When the music stopped in Ivanna Eudora Kean High School’s cafeteria Monday evening, all that could be heard was the sound of crying as throngs of students shuffled toward the stage carrying dozens of flickering candles that lit up the darkened room.
The students placed these objects on the ground one by one, many offering up silent prayers and huddling against a parent, friend or teacher as they paid tribute to the two students who were killed early Sunday morning after being struck by an alleged drunk driver who veered over the sidewalk while they were jogging near the Donoe Bypass on St. Thomas.
One of the girls, Aliya Robles, was an 11th grader at Kean, while the other, Jolicia Wilson, also attended the school. A third individual, 18-year-old Shatina Garnett, was critically injured in the accident and is said to be fighting for her life after being airlifted to the mainland on Sunday.
Kean’s students were inconsolable Monday morning, and counselors were brought in during the day to help them cope with their emotions. In the cafeteria, school guidance counselor Rhona Pinney-Simon encouraged 10th and 11th graders to share their fondest memories of the victims and to support one another as they waited to hear more news on Garnett’s condition.
While the tears were flowing, the students opened up, each sharing stories about Robles’ smile and vivacious personality, along with Wilson’s humor and wit. The grieving session went well, Pinney-Simon said afterward, adding that it’s important in the mourning process, particularly for youngsters who have had little experience with death.
Kean seniors took it a step further, however, and spent the day putting together Monday night’s candlelight vigil, which brought out a packed crowd of at least 100 mourners despite having been organized at just 11 a.m. Facebook and text messages were sent out, and the students even made calls to the media to get them to come out and share the girls’ – and the school’s – tragic story.
A text sent out Monday afternoon by Kean senior Denisha Thomas said, “In loving memory of our precious ones Aliya Robles & Jolicia Wilson, and in support for Shatina Garnett, we are asking that everyone come out tonight.”
Thomas suggested people “white and bring lit candles, teddy bears and flowers.”
“We know it’s a bit early, but we need to show our support to the families and friends, and to each other,” Thomas wrote.
Thomas said Monday night that she and classmate Cami Vanterpool were inspired to organize the vigil after seeing the somber atmosphere on campus earlier in the morning.
“It just wasn’t the same,” Thomas said. “I knew that everyone needed to come together for support, to talk about these girls, our friends, and to express their hope and faith that Shatina will come through this.”
Thomas said that she and Wilson became close friends while attending Bertha C. Boschulte Middle School.
“We used to get in trouble all the time,” she said, “to the point where our teacher used to have to separate us.” The two maintained their friendship at Kean, where Wilson’s fun loving spirit was not lost on the rest of the student body.
“She was the sort of person that when you were mad, or felt like you were going to cry, she would cheer you up or try to make you laugh,” said Vanterpool, who is also Wilson’s cousin and close friend.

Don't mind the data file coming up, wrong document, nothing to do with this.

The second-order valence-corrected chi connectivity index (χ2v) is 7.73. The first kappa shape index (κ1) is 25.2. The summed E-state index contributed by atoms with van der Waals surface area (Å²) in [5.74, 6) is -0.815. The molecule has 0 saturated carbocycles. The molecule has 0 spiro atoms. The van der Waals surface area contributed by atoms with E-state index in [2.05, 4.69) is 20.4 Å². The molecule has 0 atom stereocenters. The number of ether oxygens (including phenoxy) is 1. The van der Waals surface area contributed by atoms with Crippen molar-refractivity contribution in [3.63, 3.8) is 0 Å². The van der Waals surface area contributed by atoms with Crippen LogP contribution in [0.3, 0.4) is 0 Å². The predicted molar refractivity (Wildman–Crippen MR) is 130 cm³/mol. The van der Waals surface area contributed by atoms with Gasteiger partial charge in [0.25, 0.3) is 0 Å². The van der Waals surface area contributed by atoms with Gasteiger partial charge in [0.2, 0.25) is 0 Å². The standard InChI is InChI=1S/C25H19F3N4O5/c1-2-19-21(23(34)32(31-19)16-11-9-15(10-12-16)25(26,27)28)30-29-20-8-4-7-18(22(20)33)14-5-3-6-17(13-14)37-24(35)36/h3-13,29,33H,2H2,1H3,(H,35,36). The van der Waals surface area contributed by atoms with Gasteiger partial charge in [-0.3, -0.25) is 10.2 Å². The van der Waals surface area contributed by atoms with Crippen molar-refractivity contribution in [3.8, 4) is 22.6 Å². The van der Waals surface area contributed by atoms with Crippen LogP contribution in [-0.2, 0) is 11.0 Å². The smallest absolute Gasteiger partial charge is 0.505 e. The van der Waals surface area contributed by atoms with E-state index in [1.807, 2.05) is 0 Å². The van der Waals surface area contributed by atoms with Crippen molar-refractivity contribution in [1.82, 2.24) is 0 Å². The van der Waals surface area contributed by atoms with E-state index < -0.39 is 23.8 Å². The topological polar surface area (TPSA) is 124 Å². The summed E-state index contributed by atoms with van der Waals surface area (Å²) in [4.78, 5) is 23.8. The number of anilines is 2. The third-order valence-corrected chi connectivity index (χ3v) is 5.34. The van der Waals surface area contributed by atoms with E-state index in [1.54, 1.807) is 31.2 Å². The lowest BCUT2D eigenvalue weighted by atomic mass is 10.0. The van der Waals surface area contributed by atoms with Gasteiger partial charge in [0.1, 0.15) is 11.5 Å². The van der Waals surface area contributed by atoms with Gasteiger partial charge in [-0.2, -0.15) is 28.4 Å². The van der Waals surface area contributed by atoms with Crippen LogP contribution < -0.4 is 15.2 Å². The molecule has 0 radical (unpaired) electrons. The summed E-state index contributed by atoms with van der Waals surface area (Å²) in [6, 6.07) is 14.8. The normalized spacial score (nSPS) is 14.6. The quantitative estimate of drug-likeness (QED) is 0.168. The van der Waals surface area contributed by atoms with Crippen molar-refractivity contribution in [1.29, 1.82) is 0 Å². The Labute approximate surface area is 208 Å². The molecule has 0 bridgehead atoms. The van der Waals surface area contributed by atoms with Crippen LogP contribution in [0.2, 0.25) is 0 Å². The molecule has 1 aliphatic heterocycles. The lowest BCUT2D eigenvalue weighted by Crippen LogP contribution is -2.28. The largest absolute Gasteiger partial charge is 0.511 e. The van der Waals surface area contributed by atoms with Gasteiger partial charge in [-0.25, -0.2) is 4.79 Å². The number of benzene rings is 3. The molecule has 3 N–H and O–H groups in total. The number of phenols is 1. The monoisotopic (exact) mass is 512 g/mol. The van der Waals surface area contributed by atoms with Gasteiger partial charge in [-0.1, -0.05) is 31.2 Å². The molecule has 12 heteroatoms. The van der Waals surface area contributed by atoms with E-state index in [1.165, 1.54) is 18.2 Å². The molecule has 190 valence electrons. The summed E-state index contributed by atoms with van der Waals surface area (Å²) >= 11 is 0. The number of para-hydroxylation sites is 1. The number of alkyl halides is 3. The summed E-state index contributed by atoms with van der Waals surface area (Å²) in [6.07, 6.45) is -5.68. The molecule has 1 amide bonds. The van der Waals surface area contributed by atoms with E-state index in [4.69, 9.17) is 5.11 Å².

Both Vanterpool and Thomas also shared fond memories of Garnett, who graduated from Kean in June 2011 and was represented Monday night by her sister, Tiandra Garnett.
“We just did everything together,” Tiandra Garnett said on stage Monday, weeping as she clutched a ruffled lavender bunny from home. “I feel so empty without her.”
Tiandra Garnett said the family has been taking care of her sister’s son as they wait and pray for her to come home. In a touching moment, Tiandra added that she is not mad at God for what happened to her sister, that she “couldn’t cuss or yell,” because she knew that whatever happened, her sister would be taken care of.
The crowd watched silently as Tiandra Garnett shuffled off stage and put the stuffed toy down with the others laid out in tribute. She stood for a minute, still crying, before making her way back to the tables where Robles’ and Wilson’s families also sat, holding onto one another.
“God spread your wings of protection over us as you grant us the serenity to accept those things we don’t understand,” Thomas said in prayer during the vigil, as students kept coming up to put their candles on stage.
Thomas and other students also sought comfort Monday in hymns and religious ballads that they said were meant to give them strength, including Tamela Mann’s “Father Can You Hear Me,” which was sung in honor of Garnett.
Twice during the vigil, Kean seniors Kino Bonelli and Adisha Donovan were brought up to sing Kathy Triccoli’s “Go Light Your World,” which served as moving background music for the lines of students that filed down from both sides of the room to offer up their candles.
School Principal Sharon McCollum said at the end of the ceremony, “I continually say to the students and staff that here at Kean, we are a family, and that has been demonstrated here today.” McCollum said the school will continue to be open to the victims’ families in the days or weeks leading up to the funerals, and both the color guard and JROTC battalion will be available if needed.
Kean students and staff will also be releasing, at a later date, a statement against drunk driving, which the school’s counselors said Monday has claimed the lives of at least two other V.I. students over the past few months.
McCollum bid the audience farewell around 7:30 p.m., while the waning strains of steel pan filtered out the cafeteria door from the Kean High band stand set up near the stage.
“Please get home safely,” McCollum said, as the crowd’s members sighed and got up to embrace each other once more.
Editor’s Note: Ananta Pancham contributed information to this story.